verb (used without object), grinned, grin·ning.

to smile broadly, especially as an indication of pleasure, amusement, or the like.
to draw back the lips so as to show the teeth, as a snarling dog or a person in pain.
to show or be exposed through an opening, crevice, etc.

verb (used with object), grinned, grin·ning.

to express or produce by grinning: The little boy grinned his approval of the gift.


Origin of grin

before 1000; Middle English grinnen, grennen, Old English grennian; cognate with Old High German grennan to mutter
Related formsgrin·ner, noungrin·ning·ly, adverb

Synonyms for grin

1. See laugh.




Chiefly Scot. a snare like a running noose.

verb (used with object), grinned, grin·ning.

to catch in a nooselike snare.

Origin of grin

before 900; Middle English grin(e), Old English grin, gryn Unabridged Based on the Random House Unabridged Dictionary, © Random House, Inc. 2019

Related Words for grin

smirk, beam, simper, crack

Examples from the Web for grin

Contemporary Examples of grin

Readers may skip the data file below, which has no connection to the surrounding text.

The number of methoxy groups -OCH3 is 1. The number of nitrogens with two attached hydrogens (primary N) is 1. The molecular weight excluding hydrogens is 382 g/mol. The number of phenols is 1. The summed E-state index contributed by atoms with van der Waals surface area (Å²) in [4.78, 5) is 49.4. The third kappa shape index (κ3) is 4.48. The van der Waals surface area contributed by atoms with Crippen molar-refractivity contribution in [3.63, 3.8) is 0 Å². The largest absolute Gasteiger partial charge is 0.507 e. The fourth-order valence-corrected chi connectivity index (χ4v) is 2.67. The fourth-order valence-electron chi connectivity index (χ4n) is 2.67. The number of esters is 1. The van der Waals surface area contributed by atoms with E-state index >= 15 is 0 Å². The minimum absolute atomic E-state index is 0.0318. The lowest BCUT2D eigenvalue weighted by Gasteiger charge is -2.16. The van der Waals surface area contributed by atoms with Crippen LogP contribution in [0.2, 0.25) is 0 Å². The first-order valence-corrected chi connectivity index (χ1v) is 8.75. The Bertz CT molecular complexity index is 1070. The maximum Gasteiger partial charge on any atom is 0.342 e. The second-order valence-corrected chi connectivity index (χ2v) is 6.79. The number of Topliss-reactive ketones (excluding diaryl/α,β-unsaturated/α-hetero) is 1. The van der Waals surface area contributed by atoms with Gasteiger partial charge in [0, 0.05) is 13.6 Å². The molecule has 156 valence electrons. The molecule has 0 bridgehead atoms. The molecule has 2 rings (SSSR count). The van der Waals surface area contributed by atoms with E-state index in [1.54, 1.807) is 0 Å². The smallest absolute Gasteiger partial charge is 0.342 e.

Historical Examples of grin

  • Then suddenly that face cracked, broadened, spread to a grin.

  • With a grin and a swagger of pure bravado Mulready turned and obeyed.

    The Black Bag

    Louis Joseph Vance

  • And the devil did grin, for his darling sin Is pride that apes humility.


    Francois Duc De La Rochefoucauld

  • Or is he recognized as colored only in respect to his peculiar wearin' of the grin?

  • I saw them grin at the little man and spit tobacco juice his way.

    The Harbor

    Ernest Poole

British Dictionary definitions for grin


verb grins, grinning or grinned

to smile with the lips drawn back revealing the teeth or express (something) by such a smileto grin a welcome
(intr) to draw back the lips revealing the teeth, as in a snarl or grimace
grin and bear it informal to suffer trouble or hardship without complaint


a broad smile
a snarl or grimace
Derived Formsgrinner, noungrinning, adjective, noun

Word Origin for grin

Old English grennian; related to Old High German grennen to snarl, Old Norse grenja to howl; see grunt
Collins English Dictionary - Complete & Unabridged 2012 Digital Edition © William Collins Sons & Co. Ltd. 1979, 1986 © HarperCollins Publishers 1998, 2000, 2003, 2005, 2006, 2007, 2009, 2012

Word Origin and History for grin

Old English grennian "show the teeth" (in pain or anger), common Germanic (cf. Old Norse grenja "to howl," grina "to grin;" Dutch grienen "to whine;" German greinen "to cry"), from PIE root *ghrei- "be open." Sense of "bare the teeth in a broad smile" is late 15c., perhaps via the notion of "forced or unnatural smile." Related: Grinned; grinning.


1630s, from grin (v.).

Online Etymology Dictionary, © 2010 Douglas Harper